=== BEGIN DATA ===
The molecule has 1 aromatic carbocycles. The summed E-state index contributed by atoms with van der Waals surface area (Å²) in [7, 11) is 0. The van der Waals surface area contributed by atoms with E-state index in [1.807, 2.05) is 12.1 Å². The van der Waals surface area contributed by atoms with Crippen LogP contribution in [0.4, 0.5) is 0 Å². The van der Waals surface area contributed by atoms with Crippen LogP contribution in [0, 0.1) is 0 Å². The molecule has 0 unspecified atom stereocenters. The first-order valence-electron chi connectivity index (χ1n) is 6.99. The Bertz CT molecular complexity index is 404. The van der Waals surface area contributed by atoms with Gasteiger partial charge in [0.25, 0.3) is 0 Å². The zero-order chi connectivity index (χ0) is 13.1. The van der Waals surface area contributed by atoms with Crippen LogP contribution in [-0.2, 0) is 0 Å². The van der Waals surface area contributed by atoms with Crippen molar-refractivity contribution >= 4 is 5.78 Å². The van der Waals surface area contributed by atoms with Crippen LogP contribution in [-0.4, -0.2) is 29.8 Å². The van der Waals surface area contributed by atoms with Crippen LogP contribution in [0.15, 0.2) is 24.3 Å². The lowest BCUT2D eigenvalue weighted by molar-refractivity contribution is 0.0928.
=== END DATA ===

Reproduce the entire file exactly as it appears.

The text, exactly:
The molecule has 1 aromatic carbocycles. The summed E-state index contributed by atoms with van der Waals surface area (Å²) in [7, 11) is 0. The van der Waals surface area contributed by atoms with E-state index in [1.807, 2.05) is 12.1 Å². The van der Waals surface area contributed by atoms with Crippen LogP contribution in [0.4, 0.5) is 0 Å². The van der Waals surface area contributed by atoms with Crippen LogP contribution in [0, 0.1) is 0 Å². The molecule has 0 unspecified atom stereocenters. The first-order valence-electron chi connectivity index (χ1n) is 6.99. The Bertz CT molecular complexity index is 404. The van der Waals surface area contributed by atoms with Gasteiger partial charge in [0.25, 0.3) is 0 Å². The zero-order chi connectivity index (χ0) is 13.1. The van der Waals surface area contributed by atoms with Crippen LogP contribution in [-0.2, 0) is 0 Å². The van der Waals surface area contributed by atoms with Crippen molar-refractivity contribution >= 4 is 5.78 Å². The van der Waals surface area contributed by atoms with Crippen LogP contribution in [-0.4, -0.2) is 29.8 Å². The van der Waals surface area contributed by atoms with Crippen LogP contribution in [0.15, 0.2) is 24.3 Å². The lowest BCUT2D eigenvalue weighted by molar-refractivity contribution is 0.0928.